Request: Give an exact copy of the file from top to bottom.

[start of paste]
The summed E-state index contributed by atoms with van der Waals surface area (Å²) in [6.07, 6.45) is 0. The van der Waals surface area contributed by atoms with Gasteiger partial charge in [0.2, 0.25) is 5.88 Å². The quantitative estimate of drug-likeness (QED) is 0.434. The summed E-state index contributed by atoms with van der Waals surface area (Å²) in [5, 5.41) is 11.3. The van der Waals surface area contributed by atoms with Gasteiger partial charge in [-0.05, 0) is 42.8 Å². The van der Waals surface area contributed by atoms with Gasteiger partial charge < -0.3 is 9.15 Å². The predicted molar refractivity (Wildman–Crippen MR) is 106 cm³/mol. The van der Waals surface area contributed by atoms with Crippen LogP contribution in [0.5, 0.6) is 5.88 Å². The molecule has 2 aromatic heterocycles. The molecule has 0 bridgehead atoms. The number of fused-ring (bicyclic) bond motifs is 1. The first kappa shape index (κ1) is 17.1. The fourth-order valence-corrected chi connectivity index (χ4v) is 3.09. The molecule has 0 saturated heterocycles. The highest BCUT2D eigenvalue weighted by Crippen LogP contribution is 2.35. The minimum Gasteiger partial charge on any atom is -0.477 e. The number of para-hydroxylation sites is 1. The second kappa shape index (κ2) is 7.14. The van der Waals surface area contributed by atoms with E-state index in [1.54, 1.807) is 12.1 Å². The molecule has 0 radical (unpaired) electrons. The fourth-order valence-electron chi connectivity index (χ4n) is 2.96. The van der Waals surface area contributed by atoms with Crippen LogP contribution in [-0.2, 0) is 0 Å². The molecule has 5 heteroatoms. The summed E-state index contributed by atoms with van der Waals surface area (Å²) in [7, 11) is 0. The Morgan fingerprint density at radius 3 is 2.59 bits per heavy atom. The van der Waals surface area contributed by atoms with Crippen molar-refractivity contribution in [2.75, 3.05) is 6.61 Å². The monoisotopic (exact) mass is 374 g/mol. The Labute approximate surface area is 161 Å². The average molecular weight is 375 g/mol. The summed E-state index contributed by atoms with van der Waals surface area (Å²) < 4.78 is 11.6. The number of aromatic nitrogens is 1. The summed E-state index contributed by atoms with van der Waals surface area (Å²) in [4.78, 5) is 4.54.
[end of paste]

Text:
The summed E-state index contributed by atoms with van der Waals surface area (Å²) in [6.07, 6.45) is 0. The van der Waals surface area contributed by atoms with Gasteiger partial charge in [0.2, 0.25) is 5.88 Å². The quantitative estimate of drug-likeness (QED) is 0.434. The summed E-state index contributed by atoms with van der Waals surface area (Å²) in [5, 5.41) is 11.3. The van der Waals surface area contributed by atoms with Gasteiger partial charge in [-0.05, 0) is 42.8 Å². The van der Waals surface area contributed by atoms with Gasteiger partial charge < -0.3 is 9.15 Å². The predicted molar refractivity (Wildman–Crippen MR) is 106 cm³/mol. The van der Waals surface area contributed by atoms with Crippen LogP contribution in [0.5, 0.6) is 5.88 Å². The molecule has 2 aromatic heterocycles. The molecule has 0 bridgehead atoms. The number of fused-ring (bicyclic) bond motifs is 1. The first kappa shape index (κ1) is 17.1. The fourth-order valence-corrected chi connectivity index (χ4v) is 3.09. The molecule has 0 saturated heterocycles. The highest BCUT2D eigenvalue weighted by Crippen LogP contribution is 2.35. The minimum Gasteiger partial charge on any atom is -0.477 e. The number of para-hydroxylation sites is 1. The second kappa shape index (κ2) is 7.14. The van der Waals surface area contributed by atoms with E-state index in [1.54, 1.807) is 12.1 Å². The molecule has 0 radical (unpaired) electrons. The fourth-order valence-electron chi connectivity index (χ4n) is 2.96. The van der Waals surface area contributed by atoms with Crippen LogP contribution in [-0.2, 0) is 0 Å². The molecule has 5 heteroatoms. The summed E-state index contributed by atoms with van der Waals surface area (Å²) in [7, 11) is 0. The Morgan fingerprint density at radius 3 is 2.59 bits per heavy atom. The van der Waals surface area contributed by atoms with Crippen molar-refractivity contribution in [2.75, 3.05) is 6.61 Å². The monoisotopic (exact) mass is 374 g/mol. The Labute approximate surface area is 161 Å². The average molecular weight is 375 g/mol. The summed E-state index contributed by atoms with van der Waals surface area (Å²) < 4.78 is 11.6. The number of aromatic nitrogens is 1. The summed E-state index contributed by atoms with van der Waals surface area (Å²) in [4.78, 5) is 4.54.